Modeling buddy Bill Gill contacted me after he saw my post on rivets with yet another technique he has developed. I have to reiterate this is one of the main reasons I like blogging, getting new information, techniques, and ideas from others. It's also great to hear from Bill, who I first met at RPI, and with the current state of the layout still in limbo (plus the pandemic) I miss seeing him a few times a year.
This is an Athearn flat car he modified to match a D&H flat car for the NEB&W at RPI.
There are 2 replacement rivets over the grab iron, 8 rivets between the first two stake pockets, then vertical rivets (3, 4, 8, and 3) noted by the arrows. I have to say his are more precisely placed than mine are on the flat cars I just did...
Here's a look at the finished and weathered car with a marble load.
The rivets on these cars are tiny dots of thick cyanoacrylate applied to tiny needle pricks that located the precise spot for each rivet. I printed the patterns on a piece of Scotch Magic tape and applied that to the side of the car to use as a guide for the needle marks. It took a little practice to get the feel for how much pressure to apply to the needle (held in pinvise) to get consistent size/depth, but that came quickly.
Then a bit of practice applying just the right amount of CA. A tiny dot of CA was picked up with the needle point and carefully lowered until just the bottom of the droplet touched the tiny divot.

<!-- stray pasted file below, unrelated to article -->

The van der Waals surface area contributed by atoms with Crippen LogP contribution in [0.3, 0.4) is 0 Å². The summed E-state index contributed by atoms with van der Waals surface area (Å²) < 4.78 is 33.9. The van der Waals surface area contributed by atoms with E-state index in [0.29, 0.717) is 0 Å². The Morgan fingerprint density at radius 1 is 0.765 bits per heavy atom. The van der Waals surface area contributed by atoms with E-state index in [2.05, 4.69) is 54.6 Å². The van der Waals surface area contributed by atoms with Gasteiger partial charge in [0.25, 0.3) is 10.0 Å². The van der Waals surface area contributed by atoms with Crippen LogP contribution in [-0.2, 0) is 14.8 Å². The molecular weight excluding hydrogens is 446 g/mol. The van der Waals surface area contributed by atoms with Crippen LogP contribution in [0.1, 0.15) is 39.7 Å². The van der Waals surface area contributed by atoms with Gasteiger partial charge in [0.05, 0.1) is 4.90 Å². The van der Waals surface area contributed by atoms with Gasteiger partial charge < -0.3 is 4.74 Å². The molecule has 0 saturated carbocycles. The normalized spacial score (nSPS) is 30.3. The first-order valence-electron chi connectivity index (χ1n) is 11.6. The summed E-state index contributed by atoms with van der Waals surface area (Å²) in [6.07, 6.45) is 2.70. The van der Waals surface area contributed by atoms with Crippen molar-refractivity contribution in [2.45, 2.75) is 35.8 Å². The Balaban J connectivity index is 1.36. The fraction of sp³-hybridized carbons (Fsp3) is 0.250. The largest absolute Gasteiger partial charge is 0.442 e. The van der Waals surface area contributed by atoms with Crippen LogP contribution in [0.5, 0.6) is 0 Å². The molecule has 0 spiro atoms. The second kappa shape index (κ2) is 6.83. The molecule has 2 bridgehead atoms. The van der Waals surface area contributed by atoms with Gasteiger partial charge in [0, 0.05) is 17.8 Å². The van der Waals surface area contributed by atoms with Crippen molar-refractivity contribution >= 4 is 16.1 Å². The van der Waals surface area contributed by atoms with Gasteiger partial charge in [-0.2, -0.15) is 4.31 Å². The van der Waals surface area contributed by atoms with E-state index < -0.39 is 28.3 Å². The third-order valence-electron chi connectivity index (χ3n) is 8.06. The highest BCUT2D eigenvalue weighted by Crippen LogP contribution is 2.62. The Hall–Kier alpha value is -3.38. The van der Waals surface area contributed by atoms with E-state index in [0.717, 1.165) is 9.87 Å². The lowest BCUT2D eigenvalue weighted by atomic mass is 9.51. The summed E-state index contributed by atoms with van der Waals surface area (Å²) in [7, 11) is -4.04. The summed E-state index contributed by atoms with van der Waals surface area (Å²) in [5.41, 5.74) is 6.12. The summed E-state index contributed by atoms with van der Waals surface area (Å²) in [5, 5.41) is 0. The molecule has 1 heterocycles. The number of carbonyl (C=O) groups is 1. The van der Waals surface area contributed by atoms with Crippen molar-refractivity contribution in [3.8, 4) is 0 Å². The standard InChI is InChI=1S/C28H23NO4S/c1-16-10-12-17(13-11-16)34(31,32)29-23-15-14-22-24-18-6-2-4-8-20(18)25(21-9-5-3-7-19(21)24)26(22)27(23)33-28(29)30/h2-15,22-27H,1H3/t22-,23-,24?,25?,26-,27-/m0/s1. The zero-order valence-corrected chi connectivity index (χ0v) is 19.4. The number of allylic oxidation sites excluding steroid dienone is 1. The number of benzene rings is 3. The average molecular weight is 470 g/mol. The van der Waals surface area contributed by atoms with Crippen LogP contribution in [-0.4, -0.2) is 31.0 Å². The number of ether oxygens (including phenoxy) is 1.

If I got too much CA on a spot, a quick, flat scrape with tip of #11 blade removed it and I made another needle poke before trying again. It sounds more tedious than it is once you get the feel for it.
One improvement I made on later projects was to use JB Weld epoxy instead of CA. It has a much longer working time and was easier to wipe off when I goofed. It also settled better to a more uniform looking rivet head than the CA, which sometimes set pretty quickly.
I'd had a terrible time trying to harvest and use Athearn rivets, The smallest Tichy rivets were a lot bigger than the rivets on the Athearn flat cars I was trying to match and (at that time anyway) none of the Archer rivet spacings matched the Athearn spacing.
I got overly optimistic and tried this method for applying a double row of staggered rivets along the center of a tender's sides. Too many rivets to be absolutely consistent in size and spacing.But I managed to gently scrape those off and sand away the needle marks with just a little work with 600+ grit wet dry paper. I then found some archer decals that worked ok although I wish they were just a tiny bit larger and kept the same spacing.
Thanks for the tip, and fantastic model work as always, Bill!